6) Tombstoner – Victims of Vile Torture
If you’ve already played Cannibal Corpses’s Violence Unimagined so many times that you’ve either worn out the disc or wound up in jail, Tombstoner’s first full-length is the new fix you need. Straight outta Staten Island, Tombstoner worship at the altar of classic death and offer up monolithic riffs and brutal growls for the faithful. At times they hark back to the genre’s thrash roots with pit-friendly shoutalongs like Breaking Point but, as the album goes on, it gets deeper and darker, throwing in surprises like a string quartet on the dark and grinding centrepiece, Armageddon. No-nonsense death metal at its leanest and meanest.
7) Vomit Bag Squad – Tales From The Bag
I know that the tongue-in-cheek nature of this will put some listeners off but if you’re willing to have a good time with your metal, this thrash/crossover throwback party album will absolutely delight you. The more I listen, the more great lyrics I pick up as the Squad take us through their ultra-compact bonehead reimaginings of horror movie classics. Beneath the ghoulish derangement are some real songwriting chops though. The riffs are catchy and inventive and every song has a huge chorus ready for screaming along to in the pit. Basically Municipal Waste on a strict diet of B-Movies but honestly? What more could you ask for?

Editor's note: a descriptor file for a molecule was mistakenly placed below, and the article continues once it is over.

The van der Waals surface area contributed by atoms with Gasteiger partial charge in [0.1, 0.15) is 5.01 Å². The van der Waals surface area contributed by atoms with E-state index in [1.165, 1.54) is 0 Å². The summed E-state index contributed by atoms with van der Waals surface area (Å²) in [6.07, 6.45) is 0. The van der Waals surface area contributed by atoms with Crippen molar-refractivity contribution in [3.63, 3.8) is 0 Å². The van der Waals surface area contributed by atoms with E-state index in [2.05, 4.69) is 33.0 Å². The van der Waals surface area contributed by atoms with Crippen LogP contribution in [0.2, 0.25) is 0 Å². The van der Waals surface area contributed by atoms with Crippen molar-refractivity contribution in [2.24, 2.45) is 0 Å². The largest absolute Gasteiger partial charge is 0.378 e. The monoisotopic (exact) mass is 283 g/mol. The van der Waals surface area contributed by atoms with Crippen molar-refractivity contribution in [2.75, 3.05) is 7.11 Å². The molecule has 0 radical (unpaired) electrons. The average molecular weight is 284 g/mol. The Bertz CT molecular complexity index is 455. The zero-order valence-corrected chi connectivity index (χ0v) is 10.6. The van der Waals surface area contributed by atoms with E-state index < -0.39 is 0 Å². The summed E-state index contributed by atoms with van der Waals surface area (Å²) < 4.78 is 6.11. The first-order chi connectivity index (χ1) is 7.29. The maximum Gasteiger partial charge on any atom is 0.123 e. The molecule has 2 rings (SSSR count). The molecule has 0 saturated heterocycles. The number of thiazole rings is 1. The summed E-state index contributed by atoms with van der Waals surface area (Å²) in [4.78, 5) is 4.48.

8) Doro – Triumph & Agony Live
I bought Warlock’s Triumph & Agony album over 30 years ago on cassette and still listen to it regularly. It’s one of the true great metal albums of the 80s (arguably the true great metal decade!) and there’s pretty much no way to improve it, so don’t expect this 35th anniverary live performance to do that. However, this is a fitting celebration of the album as Doro enthusiastically belts her way through the songs and clearly has herself a blast. What it lacks in the original’s sheen, it gains in raw energy and is a trip through the past that reaffirms metal’s timeless appeal.